Grounding of MiniWhip and other active whip antennas

Pieter-Tjerk de Boer, PA3FWM

(This is an adapted version of part of an article that I wrote for the Dutch amateur radio magazine Electron, February 2015.)

In a previous installment I explained how the MiniWhip antenna works, and why it needs, like other active whip antennas, a good "clean" ground connection. One can also reason about how to achieve that.

[miniwhip setup with noise source and ground resistance] The figure shows a typical MiniWhip setup. At the left is a mast carrying the actual MiniWhip, consisting of a metal plate and an amplifier. The mast is grounded, but that grounding is not perfect, as illustrated by the blue resistor. At the right is the indoors receiver. Indoors, there are often noise sources, such as noise on the mains grounding. These are represented here by the red voltage source, which causes the ground connection of the receiver to not be purely at ground potential.

As explained before, the MiniWhip "receives" the potential difference between its metal plate and its ground connection. Therefore, we want its ground connection to be as precisely on ground potential as possible, thus seeing as little as possible of the red noise source. The figure shows that there is a voltage divider, formed by the (red) internal resistance of noise source, and the (blue) ground resistance of the mast. When the former gets larger, and/or the latter gets smaller, less of the noise voltage ends up on the mast, and thus on the MiniWhip's ground connection.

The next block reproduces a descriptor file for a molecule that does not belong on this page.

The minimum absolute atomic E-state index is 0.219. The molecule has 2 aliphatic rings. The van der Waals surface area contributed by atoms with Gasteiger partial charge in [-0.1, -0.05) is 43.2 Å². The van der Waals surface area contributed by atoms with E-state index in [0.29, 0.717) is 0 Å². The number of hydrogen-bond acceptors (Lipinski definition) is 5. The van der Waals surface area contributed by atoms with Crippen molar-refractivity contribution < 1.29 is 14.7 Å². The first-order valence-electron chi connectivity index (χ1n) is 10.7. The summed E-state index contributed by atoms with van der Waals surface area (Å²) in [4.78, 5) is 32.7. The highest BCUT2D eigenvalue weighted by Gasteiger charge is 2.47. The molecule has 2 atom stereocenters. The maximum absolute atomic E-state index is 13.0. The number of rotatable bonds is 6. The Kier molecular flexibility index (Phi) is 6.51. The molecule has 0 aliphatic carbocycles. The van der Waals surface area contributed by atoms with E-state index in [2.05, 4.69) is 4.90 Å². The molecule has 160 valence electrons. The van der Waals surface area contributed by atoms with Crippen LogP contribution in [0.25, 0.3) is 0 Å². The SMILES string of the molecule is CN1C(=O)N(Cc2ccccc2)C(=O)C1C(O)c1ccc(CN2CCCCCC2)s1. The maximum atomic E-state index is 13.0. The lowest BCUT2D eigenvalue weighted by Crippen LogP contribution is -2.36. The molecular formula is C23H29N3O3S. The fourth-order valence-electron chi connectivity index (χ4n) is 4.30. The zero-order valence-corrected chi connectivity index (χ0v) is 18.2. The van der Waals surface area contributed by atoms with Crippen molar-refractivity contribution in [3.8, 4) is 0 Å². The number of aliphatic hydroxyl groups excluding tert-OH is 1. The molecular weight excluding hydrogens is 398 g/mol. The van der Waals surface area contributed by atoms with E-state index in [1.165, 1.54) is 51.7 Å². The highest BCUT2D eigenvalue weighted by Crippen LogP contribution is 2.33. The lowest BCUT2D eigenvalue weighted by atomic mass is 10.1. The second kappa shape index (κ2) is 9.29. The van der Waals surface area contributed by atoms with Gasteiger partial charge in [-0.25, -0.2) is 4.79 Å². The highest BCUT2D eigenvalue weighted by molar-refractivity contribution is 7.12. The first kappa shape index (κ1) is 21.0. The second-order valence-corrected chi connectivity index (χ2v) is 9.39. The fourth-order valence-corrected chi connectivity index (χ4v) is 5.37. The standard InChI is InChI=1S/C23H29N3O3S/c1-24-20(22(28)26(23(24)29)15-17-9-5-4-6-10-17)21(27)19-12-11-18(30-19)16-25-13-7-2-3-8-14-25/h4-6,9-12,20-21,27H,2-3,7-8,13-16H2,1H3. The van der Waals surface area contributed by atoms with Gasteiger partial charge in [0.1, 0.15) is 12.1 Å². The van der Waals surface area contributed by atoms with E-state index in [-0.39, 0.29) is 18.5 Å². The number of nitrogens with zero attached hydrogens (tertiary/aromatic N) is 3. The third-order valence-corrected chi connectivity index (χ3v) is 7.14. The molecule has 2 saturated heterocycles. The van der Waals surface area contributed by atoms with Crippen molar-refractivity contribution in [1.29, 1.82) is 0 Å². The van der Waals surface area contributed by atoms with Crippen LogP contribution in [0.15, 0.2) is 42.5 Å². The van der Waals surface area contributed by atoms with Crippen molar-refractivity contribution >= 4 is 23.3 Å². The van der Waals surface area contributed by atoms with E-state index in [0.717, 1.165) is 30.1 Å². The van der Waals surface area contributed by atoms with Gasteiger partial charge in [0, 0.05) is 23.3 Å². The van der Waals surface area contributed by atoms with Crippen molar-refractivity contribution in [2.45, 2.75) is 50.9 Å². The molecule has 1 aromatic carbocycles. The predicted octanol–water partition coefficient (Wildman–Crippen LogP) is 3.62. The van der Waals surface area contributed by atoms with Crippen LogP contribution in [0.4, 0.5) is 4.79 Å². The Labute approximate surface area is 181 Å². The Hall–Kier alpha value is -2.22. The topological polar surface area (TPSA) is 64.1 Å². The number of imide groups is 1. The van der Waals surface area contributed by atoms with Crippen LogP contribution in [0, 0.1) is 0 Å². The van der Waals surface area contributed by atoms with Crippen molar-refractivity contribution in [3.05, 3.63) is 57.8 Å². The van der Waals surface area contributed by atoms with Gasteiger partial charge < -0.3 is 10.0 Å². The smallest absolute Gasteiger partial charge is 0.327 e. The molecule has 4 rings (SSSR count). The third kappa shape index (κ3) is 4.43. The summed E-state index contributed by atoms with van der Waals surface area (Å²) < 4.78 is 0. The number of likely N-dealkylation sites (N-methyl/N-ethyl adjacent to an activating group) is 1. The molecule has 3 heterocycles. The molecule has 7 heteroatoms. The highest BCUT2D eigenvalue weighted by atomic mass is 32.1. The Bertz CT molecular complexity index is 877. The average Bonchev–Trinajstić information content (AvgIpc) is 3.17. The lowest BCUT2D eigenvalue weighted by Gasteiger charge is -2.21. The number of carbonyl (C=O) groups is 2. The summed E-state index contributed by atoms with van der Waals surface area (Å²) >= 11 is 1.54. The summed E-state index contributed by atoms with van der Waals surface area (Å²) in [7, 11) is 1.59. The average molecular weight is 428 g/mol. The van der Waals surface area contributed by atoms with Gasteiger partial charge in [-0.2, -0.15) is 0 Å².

What can be done to improve the situation? Firstly of course, improving the grounding of the mast, or if the mast is non-conductive, making a connection between the cable's shielding braid and a ground electrode. The (red) series resistor of the noise source is the other half of the voltage divider, but is usually harder to change. Another option is to insert a common-mode choke in the cable: its impedance will effectively be in series with the noise source's internal resistance, so the higher, the better. Such common-mode chokes are often used as baluns, and then the criterion is that its impedance should be high compared to the cable's 50 ohm impedance; but in the current application, it's not about the choke's impedance compared to the cable's impedance, but compared to the mast's ground resistance. If the mast is not grounded at all, the common-mode choke will not help.

When installing the MiniWhip for our WebSDR receiver at the University of Twente, we were lucky, in hindsight. Firstly, the building's roof is entirely metal, which gives a good ground plane; our antenna thus does not measure the field's potential w.r.t. the real ground at street level, but w.r.t. the metal roof, which gets us rid of many noise sources in the building. Secondly, we were able to connect the antenna's ground connection to this roof. Thirdly, the situation happened to be such that a long cable to our shack was needed; such a cable has, even without being coiled up, already a substantial inductance, and furthermore it runs immediately near a grounded metal wall, providing a substantial capacitance to ground. That inductance and capacitance form a low-pass filter, again attenuating noise from the shack before it reaches the antenna.

Text and pictures on this page are copyright 2015, P.T. de Boer, .
Republication is only allowed with my explicit permission.